Wednesday, January 26, 2011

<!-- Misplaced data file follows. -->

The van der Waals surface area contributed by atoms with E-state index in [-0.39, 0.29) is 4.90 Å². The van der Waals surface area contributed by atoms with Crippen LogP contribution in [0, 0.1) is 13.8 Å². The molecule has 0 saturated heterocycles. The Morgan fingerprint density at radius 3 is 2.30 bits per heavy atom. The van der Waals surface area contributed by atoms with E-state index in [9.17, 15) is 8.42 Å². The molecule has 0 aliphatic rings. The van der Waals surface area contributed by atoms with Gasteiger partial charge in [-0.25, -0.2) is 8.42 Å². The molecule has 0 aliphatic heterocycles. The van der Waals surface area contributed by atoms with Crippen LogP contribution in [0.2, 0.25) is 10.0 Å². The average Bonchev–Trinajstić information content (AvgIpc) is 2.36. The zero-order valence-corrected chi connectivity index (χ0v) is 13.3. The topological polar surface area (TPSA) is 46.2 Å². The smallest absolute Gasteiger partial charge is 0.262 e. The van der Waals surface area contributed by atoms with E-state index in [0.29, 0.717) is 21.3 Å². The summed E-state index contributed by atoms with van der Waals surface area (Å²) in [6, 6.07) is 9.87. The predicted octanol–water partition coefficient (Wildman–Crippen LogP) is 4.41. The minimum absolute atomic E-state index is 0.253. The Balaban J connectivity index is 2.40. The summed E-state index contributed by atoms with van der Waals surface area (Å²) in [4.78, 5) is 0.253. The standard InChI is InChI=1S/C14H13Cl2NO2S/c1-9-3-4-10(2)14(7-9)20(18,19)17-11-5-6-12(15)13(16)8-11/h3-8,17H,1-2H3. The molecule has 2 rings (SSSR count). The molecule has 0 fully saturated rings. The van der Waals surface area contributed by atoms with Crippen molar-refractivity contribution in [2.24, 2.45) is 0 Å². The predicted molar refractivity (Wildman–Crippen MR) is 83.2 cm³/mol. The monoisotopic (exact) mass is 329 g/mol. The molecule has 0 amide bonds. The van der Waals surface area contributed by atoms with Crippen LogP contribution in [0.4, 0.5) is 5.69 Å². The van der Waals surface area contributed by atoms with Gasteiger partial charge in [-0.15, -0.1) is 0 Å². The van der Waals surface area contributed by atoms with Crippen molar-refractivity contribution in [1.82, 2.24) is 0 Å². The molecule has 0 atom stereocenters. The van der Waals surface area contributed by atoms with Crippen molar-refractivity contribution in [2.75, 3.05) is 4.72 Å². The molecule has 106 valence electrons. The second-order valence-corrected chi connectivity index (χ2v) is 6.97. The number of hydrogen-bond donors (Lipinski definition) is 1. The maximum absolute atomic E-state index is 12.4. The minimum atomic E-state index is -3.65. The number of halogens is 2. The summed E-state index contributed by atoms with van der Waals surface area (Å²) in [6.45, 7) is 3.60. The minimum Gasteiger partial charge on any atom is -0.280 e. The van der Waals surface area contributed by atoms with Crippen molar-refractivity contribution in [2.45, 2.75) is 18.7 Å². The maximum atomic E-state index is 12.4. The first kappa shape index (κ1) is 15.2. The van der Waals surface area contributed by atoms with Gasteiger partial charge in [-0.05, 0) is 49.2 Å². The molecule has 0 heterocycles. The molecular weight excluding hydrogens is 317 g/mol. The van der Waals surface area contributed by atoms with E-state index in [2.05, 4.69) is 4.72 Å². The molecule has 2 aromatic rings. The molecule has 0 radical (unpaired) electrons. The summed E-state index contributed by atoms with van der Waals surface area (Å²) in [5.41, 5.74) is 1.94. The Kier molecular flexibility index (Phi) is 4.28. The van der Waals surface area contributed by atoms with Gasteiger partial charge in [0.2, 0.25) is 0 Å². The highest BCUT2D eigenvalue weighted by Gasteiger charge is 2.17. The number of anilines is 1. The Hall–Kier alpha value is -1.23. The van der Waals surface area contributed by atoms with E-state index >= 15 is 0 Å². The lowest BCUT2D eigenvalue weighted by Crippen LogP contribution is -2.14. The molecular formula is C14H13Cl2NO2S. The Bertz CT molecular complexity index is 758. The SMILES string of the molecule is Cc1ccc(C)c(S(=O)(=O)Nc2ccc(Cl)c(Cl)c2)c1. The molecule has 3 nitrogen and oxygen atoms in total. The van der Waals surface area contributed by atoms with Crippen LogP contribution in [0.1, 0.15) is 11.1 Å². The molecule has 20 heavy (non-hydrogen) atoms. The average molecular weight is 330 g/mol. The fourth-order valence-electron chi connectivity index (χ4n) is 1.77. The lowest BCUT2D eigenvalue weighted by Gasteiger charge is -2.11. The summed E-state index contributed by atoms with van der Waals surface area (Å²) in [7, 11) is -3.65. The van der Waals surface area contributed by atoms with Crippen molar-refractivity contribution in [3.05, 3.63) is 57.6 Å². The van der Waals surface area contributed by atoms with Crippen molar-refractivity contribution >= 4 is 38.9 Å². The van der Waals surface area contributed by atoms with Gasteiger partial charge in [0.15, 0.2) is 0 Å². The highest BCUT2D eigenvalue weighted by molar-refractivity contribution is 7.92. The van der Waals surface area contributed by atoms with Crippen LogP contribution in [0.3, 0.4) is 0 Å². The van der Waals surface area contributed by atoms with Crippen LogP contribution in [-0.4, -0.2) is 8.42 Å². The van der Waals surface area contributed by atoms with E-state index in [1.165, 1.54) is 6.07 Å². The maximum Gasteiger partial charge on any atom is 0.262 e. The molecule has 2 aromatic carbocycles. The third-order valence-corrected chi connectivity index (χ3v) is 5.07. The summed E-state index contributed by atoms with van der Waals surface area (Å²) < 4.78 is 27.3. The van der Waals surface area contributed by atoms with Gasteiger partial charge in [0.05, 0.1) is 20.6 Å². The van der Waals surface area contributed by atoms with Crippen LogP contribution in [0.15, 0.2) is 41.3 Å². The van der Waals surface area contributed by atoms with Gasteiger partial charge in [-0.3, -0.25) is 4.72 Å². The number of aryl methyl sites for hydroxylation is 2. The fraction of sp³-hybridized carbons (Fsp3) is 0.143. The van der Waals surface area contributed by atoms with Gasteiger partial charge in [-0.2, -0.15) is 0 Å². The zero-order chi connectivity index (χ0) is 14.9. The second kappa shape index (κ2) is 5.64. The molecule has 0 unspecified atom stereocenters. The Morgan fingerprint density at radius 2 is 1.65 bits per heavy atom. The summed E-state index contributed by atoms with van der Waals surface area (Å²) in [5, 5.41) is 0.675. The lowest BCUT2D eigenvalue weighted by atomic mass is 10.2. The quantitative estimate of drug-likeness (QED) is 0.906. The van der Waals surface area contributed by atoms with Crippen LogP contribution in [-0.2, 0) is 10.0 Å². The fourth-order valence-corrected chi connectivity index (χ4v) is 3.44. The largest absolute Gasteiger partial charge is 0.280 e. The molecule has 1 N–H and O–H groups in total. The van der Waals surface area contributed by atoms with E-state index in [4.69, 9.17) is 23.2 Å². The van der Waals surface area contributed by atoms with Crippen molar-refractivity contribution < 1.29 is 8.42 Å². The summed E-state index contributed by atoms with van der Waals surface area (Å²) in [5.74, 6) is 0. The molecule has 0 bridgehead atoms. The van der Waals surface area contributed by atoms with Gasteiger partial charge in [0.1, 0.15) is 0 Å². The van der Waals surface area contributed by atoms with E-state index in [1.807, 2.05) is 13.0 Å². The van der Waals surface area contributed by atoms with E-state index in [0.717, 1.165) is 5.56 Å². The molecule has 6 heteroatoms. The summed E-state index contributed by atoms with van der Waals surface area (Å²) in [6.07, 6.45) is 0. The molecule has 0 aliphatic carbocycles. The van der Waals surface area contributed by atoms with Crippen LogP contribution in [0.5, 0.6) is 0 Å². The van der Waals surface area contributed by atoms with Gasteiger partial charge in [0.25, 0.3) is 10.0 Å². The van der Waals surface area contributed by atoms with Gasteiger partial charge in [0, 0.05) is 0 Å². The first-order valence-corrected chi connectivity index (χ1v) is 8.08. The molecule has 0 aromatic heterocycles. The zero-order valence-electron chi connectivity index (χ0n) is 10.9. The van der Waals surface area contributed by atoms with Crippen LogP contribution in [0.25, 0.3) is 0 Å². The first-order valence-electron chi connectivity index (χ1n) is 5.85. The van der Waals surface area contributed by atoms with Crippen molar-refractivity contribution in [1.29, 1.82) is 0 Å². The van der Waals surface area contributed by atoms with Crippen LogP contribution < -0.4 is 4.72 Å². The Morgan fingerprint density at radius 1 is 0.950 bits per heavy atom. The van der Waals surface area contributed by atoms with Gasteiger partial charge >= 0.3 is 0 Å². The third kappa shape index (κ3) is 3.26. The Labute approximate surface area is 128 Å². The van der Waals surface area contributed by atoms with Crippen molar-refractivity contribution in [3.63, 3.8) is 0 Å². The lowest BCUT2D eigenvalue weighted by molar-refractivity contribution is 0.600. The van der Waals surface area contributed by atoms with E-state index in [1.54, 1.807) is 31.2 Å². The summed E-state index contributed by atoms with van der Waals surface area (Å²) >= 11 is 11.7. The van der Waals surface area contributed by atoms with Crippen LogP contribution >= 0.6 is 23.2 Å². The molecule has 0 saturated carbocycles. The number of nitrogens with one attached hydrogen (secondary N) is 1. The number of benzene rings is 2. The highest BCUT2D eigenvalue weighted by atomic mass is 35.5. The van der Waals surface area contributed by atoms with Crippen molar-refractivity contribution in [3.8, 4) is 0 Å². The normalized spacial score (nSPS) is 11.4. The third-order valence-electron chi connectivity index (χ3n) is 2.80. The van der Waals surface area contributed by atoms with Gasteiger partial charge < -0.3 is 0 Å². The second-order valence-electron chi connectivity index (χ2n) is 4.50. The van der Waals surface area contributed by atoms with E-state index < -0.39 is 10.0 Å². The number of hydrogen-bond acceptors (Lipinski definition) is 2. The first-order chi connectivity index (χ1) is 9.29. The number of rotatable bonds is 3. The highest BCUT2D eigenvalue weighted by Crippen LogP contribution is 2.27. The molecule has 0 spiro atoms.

There are many door knockers like this but there was something that drew me across to this one. Perhaps it was the reflection of the church opposite. Or maybe it was the brass, dulled a bit with its patina not altogether removed by polishing. The paintwork lends a kind of impressionist look to the reflected building and it gave me a sense of familiarity which is always reassuring. So maybe its the alchemy of brass that's driving the image. Brass shares the symbolism of bronze and both are copper alloys. Copper bonded with zinc, gives us this solid, lustrous substance brass, which is powerful, even violent, due to its composition of symbolic opposites. Copper is thought of as fire and zinc (like silver) tends to be associated with water and the moon. Bells are made of brass and of course they are sonorous, booming out across cities. Tibetan singing bowls are also made of brass and for the most part, brass (like bronze) is a sacred metal. Here on the door though, I think it is a symbol of power and strength. It's not a jolly, welcoming door knocker. It's rather a big, robust and probably expensive piece of kit. The knocker doesn't have to be a circle, but in so many cases of door knockers, it is. Its presence on the door makes up a circle within a square. This dynamic possibly suggests a change in status levels - but symbols are so ambivalent, we would have to examine the original set of circumstances of the door!